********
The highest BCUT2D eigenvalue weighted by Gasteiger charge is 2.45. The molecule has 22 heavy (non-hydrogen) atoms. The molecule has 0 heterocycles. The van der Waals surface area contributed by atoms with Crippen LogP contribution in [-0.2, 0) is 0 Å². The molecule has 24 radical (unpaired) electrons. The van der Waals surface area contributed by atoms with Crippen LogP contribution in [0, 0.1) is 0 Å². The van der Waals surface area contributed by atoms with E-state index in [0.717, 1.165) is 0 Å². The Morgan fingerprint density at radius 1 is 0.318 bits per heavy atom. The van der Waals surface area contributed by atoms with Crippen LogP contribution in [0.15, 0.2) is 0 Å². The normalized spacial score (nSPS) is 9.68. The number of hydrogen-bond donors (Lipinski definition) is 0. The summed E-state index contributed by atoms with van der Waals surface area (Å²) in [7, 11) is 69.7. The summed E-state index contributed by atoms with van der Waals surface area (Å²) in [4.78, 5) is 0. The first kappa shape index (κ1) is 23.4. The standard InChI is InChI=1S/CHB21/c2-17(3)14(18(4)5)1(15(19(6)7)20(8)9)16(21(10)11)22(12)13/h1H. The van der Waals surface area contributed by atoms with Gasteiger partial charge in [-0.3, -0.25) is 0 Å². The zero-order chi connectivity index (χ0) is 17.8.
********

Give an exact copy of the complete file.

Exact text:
The highest BCUT2D eigenvalue weighted by Gasteiger charge is 2.45. The molecule has 22 heavy (non-hydrogen) atoms. The molecule has 0 heterocycles. The van der Waals surface area contributed by atoms with Crippen LogP contribution in [-0.2, 0) is 0 Å². The molecule has 24 radical (unpaired) electrons. The van der Waals surface area contributed by atoms with Crippen LogP contribution in [0, 0.1) is 0 Å². The van der Waals surface area contributed by atoms with E-state index in [0.717, 1.165) is 0 Å². The Morgan fingerprint density at radius 1 is 0.318 bits per heavy atom. The van der Waals surface area contributed by atoms with Crippen LogP contribution in [0.15, 0.2) is 0 Å². The normalized spacial score (nSPS) is 9.68. The number of hydrogen-bond donors (Lipinski definition) is 0. The summed E-state index contributed by atoms with van der Waals surface area (Å²) in [7, 11) is 69.7. The summed E-state index contributed by atoms with van der Waals surface area (Å²) in [4.78, 5) is 0. The first kappa shape index (κ1) is 23.4. The standard InChI is InChI=1S/CHB21/c2-17(3)14(18(4)5)1(15(19(6)7)20(8)9)16(21(10)11)22(12)13/h1H. The van der Waals surface area contributed by atoms with Gasteiger partial charge in [-0.3, -0.25) is 0 Å². The zero-order chi connectivity index (χ0) is 17.8.